Macedonia is another joyously inexpensive European country and one of the Balkans’ best-kept secrets. A veritable treasure trove of Greek, Roman, Slav and Turkish history, Macedonia – also known as the ‘Land of Lakes’ – is awash with monasteries, mosques and castles and some surprisingly good local wine. Regent’s eight day Skopje & Lake Ohrid trip (from £695 per person including 4* hotel accommodation on B&B basis, flights and private car transfers) offers a brilliant overview of the country, where a decent bottle of wine will set you back €4!
Regent offers many more holidays to inexpensive European destinations that allow visitors to splash out on the ground. Holidays such as a nine day fly-drive of Bulgaria’s highlights for £595 per person (including flights, B&B 3* or 4* accommodation and care hire); a seven day Tirana & Beach holiday to Albania from £530 per person (including flights, B&B hotel accommodation and private transfers); a three night city break to Krakow from £274 per person (including flights and 4* hotel accommodation on B&B basis) or a three night city break to Belgrade from £418 per person (including flights and 3* hotel accommodation on B&B basis).
Eurostat have revealed the results of their latest price survey across Europe, proving bargains are still to be had across Eastern Europe. The survey revealed that price levels in 2008 differed widely across Europe: Northern European countries tend to have the highest prices while the south-eastern European countries have the lowest prices. Southern and central European countries tend to show price levels closer to the EU average.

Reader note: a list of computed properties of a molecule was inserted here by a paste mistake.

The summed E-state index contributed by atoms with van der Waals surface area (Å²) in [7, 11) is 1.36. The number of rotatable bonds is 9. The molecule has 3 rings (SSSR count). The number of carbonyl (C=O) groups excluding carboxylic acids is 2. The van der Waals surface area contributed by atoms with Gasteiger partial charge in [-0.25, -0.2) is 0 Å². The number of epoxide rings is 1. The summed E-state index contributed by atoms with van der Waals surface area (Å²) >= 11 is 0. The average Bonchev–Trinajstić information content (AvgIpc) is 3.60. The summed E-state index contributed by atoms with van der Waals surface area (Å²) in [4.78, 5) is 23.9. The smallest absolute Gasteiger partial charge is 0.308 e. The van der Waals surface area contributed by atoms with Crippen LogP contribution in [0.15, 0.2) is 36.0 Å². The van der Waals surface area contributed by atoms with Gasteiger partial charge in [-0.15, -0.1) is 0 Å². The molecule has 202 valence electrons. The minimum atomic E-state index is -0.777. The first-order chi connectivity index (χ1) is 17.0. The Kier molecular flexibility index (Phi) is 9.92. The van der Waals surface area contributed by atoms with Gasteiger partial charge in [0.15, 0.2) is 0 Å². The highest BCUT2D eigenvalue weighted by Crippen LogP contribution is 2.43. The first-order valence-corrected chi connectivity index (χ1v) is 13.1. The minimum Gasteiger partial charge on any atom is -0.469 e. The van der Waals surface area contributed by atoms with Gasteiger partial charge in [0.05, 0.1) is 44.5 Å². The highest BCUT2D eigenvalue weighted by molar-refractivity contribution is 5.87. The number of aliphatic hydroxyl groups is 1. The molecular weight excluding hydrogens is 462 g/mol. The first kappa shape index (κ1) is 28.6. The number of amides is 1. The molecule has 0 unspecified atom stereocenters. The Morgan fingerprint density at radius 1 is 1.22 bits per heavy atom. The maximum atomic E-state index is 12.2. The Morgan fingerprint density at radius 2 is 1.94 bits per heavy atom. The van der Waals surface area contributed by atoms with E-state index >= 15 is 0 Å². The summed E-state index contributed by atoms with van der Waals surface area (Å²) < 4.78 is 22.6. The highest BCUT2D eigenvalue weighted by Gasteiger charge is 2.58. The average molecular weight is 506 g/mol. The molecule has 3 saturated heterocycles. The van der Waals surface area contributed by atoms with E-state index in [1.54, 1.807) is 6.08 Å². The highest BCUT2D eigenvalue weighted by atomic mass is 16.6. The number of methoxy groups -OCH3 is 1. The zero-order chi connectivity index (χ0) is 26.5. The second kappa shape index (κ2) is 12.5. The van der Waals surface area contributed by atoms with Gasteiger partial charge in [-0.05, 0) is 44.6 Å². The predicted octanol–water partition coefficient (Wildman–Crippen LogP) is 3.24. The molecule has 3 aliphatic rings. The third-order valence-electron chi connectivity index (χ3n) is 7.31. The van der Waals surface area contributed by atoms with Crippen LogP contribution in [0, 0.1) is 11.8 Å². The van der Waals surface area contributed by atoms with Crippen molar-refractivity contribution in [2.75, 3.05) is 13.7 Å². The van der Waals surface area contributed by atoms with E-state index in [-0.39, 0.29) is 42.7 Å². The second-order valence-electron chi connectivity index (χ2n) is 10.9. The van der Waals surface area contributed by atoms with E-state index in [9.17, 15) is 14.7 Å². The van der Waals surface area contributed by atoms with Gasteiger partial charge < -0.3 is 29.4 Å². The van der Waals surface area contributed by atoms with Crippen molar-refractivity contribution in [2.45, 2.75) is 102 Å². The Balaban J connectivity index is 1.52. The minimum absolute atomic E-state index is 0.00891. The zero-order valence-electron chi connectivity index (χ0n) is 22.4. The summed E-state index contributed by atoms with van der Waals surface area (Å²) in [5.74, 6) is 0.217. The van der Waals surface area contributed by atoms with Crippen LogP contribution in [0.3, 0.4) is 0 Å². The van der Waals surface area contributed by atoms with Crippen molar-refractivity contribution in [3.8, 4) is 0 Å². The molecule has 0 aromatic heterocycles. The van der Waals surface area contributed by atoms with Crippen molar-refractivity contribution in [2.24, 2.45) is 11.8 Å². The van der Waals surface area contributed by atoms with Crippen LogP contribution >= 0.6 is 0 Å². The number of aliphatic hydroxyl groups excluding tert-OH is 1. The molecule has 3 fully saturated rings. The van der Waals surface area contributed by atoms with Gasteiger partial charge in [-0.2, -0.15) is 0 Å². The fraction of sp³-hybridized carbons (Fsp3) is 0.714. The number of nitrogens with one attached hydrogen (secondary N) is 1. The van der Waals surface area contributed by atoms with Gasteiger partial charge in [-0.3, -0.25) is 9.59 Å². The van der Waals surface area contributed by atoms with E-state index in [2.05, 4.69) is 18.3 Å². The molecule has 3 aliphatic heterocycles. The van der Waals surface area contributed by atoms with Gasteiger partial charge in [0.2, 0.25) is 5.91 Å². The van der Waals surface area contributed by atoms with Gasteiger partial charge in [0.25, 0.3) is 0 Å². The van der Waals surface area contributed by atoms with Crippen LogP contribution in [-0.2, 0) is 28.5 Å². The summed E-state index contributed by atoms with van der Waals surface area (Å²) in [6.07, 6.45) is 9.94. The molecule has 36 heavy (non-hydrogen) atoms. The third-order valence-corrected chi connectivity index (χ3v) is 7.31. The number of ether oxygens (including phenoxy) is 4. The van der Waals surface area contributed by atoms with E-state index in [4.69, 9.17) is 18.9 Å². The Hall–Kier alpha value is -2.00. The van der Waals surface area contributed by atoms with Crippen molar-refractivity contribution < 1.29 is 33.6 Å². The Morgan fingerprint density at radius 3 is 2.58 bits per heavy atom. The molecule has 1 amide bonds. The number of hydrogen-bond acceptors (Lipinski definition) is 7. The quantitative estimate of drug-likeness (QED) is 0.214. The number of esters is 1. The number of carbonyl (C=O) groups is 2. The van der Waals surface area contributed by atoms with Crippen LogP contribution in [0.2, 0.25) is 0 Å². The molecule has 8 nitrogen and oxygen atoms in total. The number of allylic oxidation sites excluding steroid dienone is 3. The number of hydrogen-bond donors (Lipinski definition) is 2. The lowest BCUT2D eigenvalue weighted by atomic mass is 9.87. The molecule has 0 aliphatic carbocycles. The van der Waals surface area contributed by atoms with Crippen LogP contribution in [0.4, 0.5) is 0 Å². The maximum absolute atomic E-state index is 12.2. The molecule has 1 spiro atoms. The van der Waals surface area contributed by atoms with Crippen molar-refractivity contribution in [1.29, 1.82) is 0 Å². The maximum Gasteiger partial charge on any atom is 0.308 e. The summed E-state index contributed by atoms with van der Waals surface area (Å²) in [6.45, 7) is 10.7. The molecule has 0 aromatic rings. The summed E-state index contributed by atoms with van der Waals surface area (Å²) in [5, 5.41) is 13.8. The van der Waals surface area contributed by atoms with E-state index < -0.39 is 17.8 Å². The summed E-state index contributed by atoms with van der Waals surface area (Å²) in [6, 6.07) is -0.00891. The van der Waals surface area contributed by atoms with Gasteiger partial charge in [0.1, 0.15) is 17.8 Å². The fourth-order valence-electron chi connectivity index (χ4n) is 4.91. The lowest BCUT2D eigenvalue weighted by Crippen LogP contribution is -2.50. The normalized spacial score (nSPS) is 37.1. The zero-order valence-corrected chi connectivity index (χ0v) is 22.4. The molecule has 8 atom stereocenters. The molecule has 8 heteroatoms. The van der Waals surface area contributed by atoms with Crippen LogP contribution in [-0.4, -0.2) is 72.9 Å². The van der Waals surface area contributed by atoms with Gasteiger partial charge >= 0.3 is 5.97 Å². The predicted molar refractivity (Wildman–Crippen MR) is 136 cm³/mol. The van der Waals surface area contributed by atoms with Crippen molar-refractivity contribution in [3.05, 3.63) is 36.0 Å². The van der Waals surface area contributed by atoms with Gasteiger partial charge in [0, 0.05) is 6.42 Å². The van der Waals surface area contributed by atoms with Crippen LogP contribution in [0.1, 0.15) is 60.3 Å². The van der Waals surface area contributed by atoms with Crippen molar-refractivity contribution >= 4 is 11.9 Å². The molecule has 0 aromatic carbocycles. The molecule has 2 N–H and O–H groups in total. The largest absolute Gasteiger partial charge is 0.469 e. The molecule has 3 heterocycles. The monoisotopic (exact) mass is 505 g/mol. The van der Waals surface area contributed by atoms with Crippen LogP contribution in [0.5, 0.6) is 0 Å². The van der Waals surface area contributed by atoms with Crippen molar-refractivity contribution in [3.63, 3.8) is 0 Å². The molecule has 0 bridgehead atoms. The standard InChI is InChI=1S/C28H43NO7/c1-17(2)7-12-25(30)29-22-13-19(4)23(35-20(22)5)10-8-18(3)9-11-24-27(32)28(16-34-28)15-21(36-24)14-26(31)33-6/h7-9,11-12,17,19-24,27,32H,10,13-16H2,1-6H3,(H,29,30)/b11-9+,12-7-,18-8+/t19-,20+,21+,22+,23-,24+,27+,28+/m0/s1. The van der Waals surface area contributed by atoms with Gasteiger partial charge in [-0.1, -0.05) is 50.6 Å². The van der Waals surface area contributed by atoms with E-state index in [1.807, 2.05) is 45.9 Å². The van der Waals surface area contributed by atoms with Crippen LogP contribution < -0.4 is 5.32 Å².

In Denmark consumer prices appeared 41% higher than the average of the 27 EU Member States, while in the Former Yugoslav Republic of Macedonia prices are 53% lower than this average. Among the EU Member States, the cheapest country is Bulgaria (49% below the average).
Food and non-alcoholic drinks are most expensive in Denmark and cheapest in Bulgaria. Taxes on food, alcohol and tobacco across the bloc’s 27 states are highest in Ireland and lowest in Romania. Regarding clothing prices, Britain is the least costly and Finland is the most expensive. Prices for consumer electronics are lowest in Britain and highest in Malta. Hotels cost the most in Denmark and the least in Bulgaria.
Eurostat examined prices of 2500 consumer goods and services across 37 European countries (27 Member States, the three Candidate Countries (Croatia, the former Yugoslav Republic of Macedonia and Turkey), three EFTA countries (Iceland, Norway and Switzerland) and four Western Balkan countries (Albania, Bosnia and Herzegovina, Montenegro and Serbia).
The results of the surveys are expressed in “price level indices” (PLIs), which provide a comparison of countries’ price levels with respect to the European Union average: if the price level index is higher than 100, the country concerned is relatively expensive compared to the EU average and vice versa, if the price level index is lower than 100, then the country is relatively cheap compared to the EU average.
10 Least Expensive European Countries
4. Bosnia and Herzegovina
10 Most Expensive European Countries: